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as 'some "Id scholar can road Latin, or Molapus:
J"r. ... :-.,: h •■ |.ra:ich. r only restful to piiwaiLliH-ck.
When 1 am a little indefinite in my explanations,
she gives me a look which makes me rrcmble for
her continued belief :.i my omniscience-, and -•■.
when !■•: the third time she asked me what a cer
tain bird wa> saying. I tell that 1 must .!<■ some
thing to retain her respect; So I «\'.<;n;...ri/<-.l
"This is what ho is saving,-'! 1 answiTfil : lie
quick IV quick— He quick- Quick! He quick!
Sweet! Sweet !— -Sweet ! . . . Sweet-i-ki!—
Sweet-i-ki: Swcet : i-ki! . . I'huck-chuek!-^
Twe ey Tw. .--. T- •-.•>■ ! "
This translation seemed entirely satisfactory t>>
Kv.. aii'l she !i:.t'!<- me repeat it several ;:nn-s. so
ilia: with I'.er rapacious baby memory she might
ret ■■: i.v heart She presently disconcerted me,
however; by asking me t«. tell ller what that other
bird ■ 'ii the b< nigh there was saying.
"It diK-sn't sound the sii'me;as the other," slie
said, of meant in more babvlike words The real
ism ••: baby talk i am obliged ;•■ leave to greater
"I 1 means ju^t tr.e same, t hough. '•' ! said. "All
the birds are s:iyiiig the amc thing, "iily they -.;y
it in iliffereht languag*
I must explain thai ICva has been somewhat of a
traveler, and realizes that you can ask for the same
thing" in Unglish"; I'rench or Italian Therefore^ the
explanatii 'ti seemed to 1 ng her some, '. !.- ugh i 1 1 >ul«l
set- n< it entire, •■< ■!-.•.•< li< 'ti
However, i ivas siiVetl further, embarrassment by
our arriving at our ■.■■•■• i\i-.iliv I
don't know which of us was more quietly excited
as v.i- stood in fr< nl <>f the bank where the imgry
little prisoner churned h:^ venom in the darkness.
Kva. who had been vivrn an illustrated natural his
tory for a present the Christmas before, was evi
dently expecting .1 boa const rictorr— that, 'or ;» beau-
tiful sei"i>ent, such as a luridly pictured Hible sent
her by a pio'as aunt had taught her ti> associate with
the garden of ICdcn.
Wit 1 almost as much caution as though leva's
imaginations were likely !•• be realized and some
winged dragon snorting Hume was ready to lean
out upon us, I removed the stone and peered
into the tiny dungeon, Kva standing at mv side,
her blue eyes serious with exjiectanoy. Yes,
my prisoner was still there! Apparently he ad
not moveel since 1 had shut him in; and ins 1 lull
wicked eyes gleamed at me with concentrated
hate nit of the darkness. Hi showed no dis
position to escape, so there was n> > difficulty in my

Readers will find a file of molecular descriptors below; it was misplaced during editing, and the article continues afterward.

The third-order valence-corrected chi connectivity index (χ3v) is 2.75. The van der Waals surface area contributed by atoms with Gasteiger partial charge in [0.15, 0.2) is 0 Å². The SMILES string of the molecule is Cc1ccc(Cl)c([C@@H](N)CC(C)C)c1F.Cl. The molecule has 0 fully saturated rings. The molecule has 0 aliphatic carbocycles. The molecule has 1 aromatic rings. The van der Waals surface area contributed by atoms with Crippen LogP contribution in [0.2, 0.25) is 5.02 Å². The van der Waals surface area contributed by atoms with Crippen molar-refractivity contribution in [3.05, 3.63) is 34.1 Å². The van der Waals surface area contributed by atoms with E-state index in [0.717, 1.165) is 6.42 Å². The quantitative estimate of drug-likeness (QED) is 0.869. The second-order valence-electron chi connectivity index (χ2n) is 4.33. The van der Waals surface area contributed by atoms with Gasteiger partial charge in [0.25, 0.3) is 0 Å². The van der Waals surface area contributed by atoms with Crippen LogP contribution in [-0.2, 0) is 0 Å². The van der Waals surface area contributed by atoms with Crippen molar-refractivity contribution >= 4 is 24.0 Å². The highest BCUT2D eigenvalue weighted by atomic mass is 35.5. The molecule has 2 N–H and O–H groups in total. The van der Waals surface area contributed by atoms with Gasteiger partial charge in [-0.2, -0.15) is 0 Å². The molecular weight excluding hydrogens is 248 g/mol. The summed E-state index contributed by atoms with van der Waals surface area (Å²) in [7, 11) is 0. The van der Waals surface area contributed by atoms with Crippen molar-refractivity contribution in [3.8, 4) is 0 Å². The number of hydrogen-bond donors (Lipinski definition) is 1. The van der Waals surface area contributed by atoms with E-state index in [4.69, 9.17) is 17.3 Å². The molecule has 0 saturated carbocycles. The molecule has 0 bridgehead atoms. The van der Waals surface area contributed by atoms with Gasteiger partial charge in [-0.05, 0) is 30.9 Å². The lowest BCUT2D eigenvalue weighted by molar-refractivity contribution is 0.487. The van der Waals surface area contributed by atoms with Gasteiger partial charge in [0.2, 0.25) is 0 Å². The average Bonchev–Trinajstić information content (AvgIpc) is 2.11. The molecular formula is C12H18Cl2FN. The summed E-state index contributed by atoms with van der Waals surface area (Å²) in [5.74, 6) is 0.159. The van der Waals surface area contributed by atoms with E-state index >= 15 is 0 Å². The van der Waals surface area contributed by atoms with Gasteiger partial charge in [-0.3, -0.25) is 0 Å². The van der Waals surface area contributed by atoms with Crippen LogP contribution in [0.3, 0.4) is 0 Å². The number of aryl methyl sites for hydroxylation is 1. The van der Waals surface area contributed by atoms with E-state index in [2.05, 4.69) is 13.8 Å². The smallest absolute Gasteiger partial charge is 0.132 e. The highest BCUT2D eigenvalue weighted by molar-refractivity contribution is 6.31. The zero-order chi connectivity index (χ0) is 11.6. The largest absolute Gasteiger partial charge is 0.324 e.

usinj^ my glass pickle jar, as I had proposed to
myself hen I stole with it from the kitchen.
EMacing its bnnid mouth in the trance to the
little cave, I banked it securely 1 mil with earth ;
Eva, meanwhile, an admiring^ mystifying spectator
Thus Ihe adder had no choice but to stay ere he
was or to remove into the glass jar. the hospitality
of which, however, he showed no disposition to
accept; He till at on, mystic, unmoving, making
no sign. Eva and I watched him a long while in
silence.^ and then at length] his immobility growing
AMERICA BOILED DOWN
AMERIt'A ] ■ • ■ •me heen a. lin eil
•■: being unduly (uimpnus, thai -in- claims
all in sight, the largest, smallest, longest,
ortest rich. I mi : heautiful, as ! : .'- case ma y
)■<■. of evei • ii] and that :he the I'nited " I
thai i ■ ■ en appropriated to hei indi\ idual
use :i di gnai 11 • ■ ■• hii h Canada and Mexico had
« 1 ni.il 1 11 !< ' Amerii
8111 ''■•'■> after all doesn'i he 1 ... k up mosi . ■;"
:• • . ! .,:::. deliver I lie go* >ds? Ol ci >ur c it mighi
i c argued thai ;i '.. < • handkerchief mighi !•<■ worth
more than ; I anket ; hut a citizen feel thai he am
■ n he reflects thai I 'n< le
Sain - <!■ >■: ' ard ■ mhra< >■• . ■<• -•• square miles:
■ ■ ■ ■ Iy, over the S
I n t h ; 1 1 . 11 • .■■ t1 > the
population . . a numtier w hich ■• mild
sea reel; : • m • i' • • th< S4.1 54 -, ■
eni il.i- \\ • don'l feel crowded in mosi seel
ri 2; tants t-> the si |uare mile ; -.. 1
that it must have st-i I ■ • • ■ j 1 a!
ti.r Lieginning nf the i neteenth century.
And when I ■ ■ • les i< ■ the almight\ dollar, I
is where Amerii i certainh shines She is vorth
$i 7.i04,2ii,Qi7 in real and personal properi
$i..5i 11 per capita, h you haven'i goi your
to aye " up 1 ' of the $2. 7,?h, 646. hjS .• cm ula -
' ■ '; > S ;-■ -_• ■ • nemher of the family,
■ ! . ■ particular, you may
eit oui of : ■.• S< <-.-;,. 75 of gohi . |
' - 572 of silver; th< - (> 1.840 of gold < ertifi